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Wary India seeks reassurance in U.S. visit

Prime Minister Manmohan Singh's official visit to Washington will seek to reaffirm the importance of ties between the two nations.

November 24, 2009|By Mark Magnier
  • Indian Prime Minister Manmohan Singh had good relations with President Bush, but isn't sure where his country stands with President Obama. A summit should reinforce ties.
Indian Prime Minister Manmohan Singh had good relations with President… (Olivier Douliery / Abaca…)

Reporting from New Delhi — Today's summit between Prime Minister Manmohan Singh of India and President Obama is laden with symbols. It will be the first official visit that Obama hosts. There will be much language on the importance of the relationship and the links between the two major democracies.

Beneath the surface, however, simmers some insecurity. India enjoyed excellent relations with the U.S. under the Bush administration and it still isn't quite sure where it stands with the new team. It feels a little taken for granted.

"When you get down to the agenda, it's just going to be about quiet continuity," said Harinder Sekhon, a senior fellow with the Observer Research Foundation in New Delhi. "Some say, since India has no major problems, it's seen in Washington as a bit boring and predictable."

Secretary of State Hillary Rodham Clinton visited India in July, but her official meetings lasted a single day. And though a succession of lower-level officials have made visits, most of Washington's attention these days is focused on its troubled neighbors Pakistan and Afghanistan and the economic powerhouse to the north, China.

"The state visit by Manmohan Singh, which is sure to appeal to many Indians' desire for adequate attention, appears to be an attempt to overcome this lingering perception of India being slighted by the Obama administration," said Dhruva Jaishankar, a program officer with the Washington-based German Marshall Fund of the United States.

The U.S. will be looking for ways India can assist in the region. It already has spent large sums on schools, hospitals and other "hearts and minds" projects in Afghanistan. Easing tension with Pakistan could result in Islamabad shifting soldiers from the border with India to fight the Taliban along its frontier with Afghanistan.

India hopes the Americans stay engaged in Pakistan and Afghanistan, unlike its loss of focus on Afghanistan after the Soviet troops left in 1989, said Daniel S. Markey of the Council on Foreign Relations.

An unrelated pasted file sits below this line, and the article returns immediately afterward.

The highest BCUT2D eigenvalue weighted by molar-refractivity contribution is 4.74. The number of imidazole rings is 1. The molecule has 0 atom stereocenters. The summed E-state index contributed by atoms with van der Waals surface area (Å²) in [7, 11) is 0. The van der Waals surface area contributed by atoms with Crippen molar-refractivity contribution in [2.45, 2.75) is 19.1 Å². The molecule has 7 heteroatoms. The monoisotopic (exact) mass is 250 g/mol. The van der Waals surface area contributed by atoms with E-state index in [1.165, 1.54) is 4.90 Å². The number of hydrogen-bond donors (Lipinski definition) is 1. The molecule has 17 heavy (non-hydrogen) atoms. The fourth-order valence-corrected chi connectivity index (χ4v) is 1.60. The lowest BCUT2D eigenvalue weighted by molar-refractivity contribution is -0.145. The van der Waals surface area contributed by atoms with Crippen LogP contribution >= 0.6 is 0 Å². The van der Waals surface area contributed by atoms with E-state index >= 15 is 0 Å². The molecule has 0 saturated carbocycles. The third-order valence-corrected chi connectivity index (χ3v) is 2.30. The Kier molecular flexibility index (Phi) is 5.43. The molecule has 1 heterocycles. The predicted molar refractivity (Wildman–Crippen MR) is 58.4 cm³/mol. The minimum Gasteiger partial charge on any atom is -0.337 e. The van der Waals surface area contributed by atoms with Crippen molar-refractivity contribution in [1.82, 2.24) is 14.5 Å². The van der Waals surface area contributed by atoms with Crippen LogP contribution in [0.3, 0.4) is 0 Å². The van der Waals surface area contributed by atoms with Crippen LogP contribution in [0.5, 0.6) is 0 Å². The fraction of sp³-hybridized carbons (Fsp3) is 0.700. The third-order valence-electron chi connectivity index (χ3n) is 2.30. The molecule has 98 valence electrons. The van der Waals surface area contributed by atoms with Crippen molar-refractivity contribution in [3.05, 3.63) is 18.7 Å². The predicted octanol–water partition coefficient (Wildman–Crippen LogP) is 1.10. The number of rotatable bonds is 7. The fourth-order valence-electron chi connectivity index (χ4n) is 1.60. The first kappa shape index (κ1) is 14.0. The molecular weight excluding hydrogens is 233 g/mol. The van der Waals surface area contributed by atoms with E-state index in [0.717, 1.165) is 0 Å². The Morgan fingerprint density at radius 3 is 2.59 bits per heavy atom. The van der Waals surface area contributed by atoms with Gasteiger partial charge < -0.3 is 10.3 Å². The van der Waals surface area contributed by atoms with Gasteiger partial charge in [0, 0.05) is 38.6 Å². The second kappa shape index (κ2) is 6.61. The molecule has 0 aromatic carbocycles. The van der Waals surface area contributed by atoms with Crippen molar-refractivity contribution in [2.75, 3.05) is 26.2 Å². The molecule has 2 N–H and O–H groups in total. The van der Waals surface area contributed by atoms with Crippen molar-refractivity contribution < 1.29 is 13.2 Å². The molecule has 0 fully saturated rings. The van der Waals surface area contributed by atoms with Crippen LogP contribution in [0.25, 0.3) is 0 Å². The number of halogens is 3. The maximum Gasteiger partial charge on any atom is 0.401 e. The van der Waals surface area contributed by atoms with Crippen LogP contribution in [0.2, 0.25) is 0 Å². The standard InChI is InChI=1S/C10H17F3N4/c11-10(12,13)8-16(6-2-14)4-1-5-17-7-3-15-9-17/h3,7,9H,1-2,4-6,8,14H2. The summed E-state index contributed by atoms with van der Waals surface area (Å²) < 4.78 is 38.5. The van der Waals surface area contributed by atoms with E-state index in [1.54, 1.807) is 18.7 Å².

"India wants to be reassured that the United States isn't going to cut and run, leaving the mess in India's lap, as India felt was the case at the end of the Soviet occupation," Markey said.

Analysts said there was unlikely to be much progress on the broad differences between the two sides on measures to tackle climate change, nuclear nonproliferation and trade.

The recent acknowledgment by many governments that a global climate change deal was unlikely next month in Copenhagen should ease some of the immediate pressure. But Washington is expected to continue pushing New Delhi to accept binding emissions targets.

India will also be looking for more clarity from the U.S. on nuclear technology transfer and fuel supplies amid concern that the Obama administration is backpedaling on positions agreed to by the Bush administration in 2008.

Bush is highly regarded here for negotiating a civilian nuclear agreement that waived sanctions and helped bring India back into the international fold after it tested nuclear weapons in 1998. It conducted its first nuclear test in 1974.

Under the accord, India pledged to separate its military program from its civilian programs and subject the latter to international scrutiny. In return, the U.S. lifted restrictions on military and economic aid and international loans, and agreed to help India get uranium and nuclear technology.

Now India is worried that the Obama administration will impose new conditions, perhaps pressuring it to sign the global Nuclear Non-Proliferation Treaty. Signing the treaty would oblige India to give up its nuclear weapons -- while Pakistan and China retain theirs.

A third area of concern is trade. India is wary of the possibility of a more protectionist U.S. trade policy.

"That's made everyone a bit nervous, especially in the service sector," including the call center industry, said Arundhati Ghose, a former Indian ambassador to Washington. "The U.S. is our biggest market for those services."

The two sides still have enormous stakes in the relationship. With breakthroughs in those areas unlikely, they could look for ways to cooperate in less contentious areas such as counter-terrorism, intelligence sharing and education. They are likely to conclude a deal on clean energy.

One step the U.S. could take is a significant announcement on food security, some analysts said. This might include a promise to transfer key bioengineering and other technologies, reminiscent of the collaboration that ushered in the 1970s Green Revolution that helped ward off hunger.

Despite rapid economic growth, India still has enormous poverty and hunger problems. A recent study by UNICEF, the U.N. children's agency, found that 48% of Indian children under the age of 5, or about 61 million children, are moderately or severely stunted.

"Prime Minister Singh will come with a lot of questions, and may leave with many unanswered," Markey said, "Washington will be unflinching in its efforts to show with symbols, if not policies, just how much it values its improved relationship with New Delhi."

Anshul Rana of The Times' New Delhi Bureau contributed to this report.

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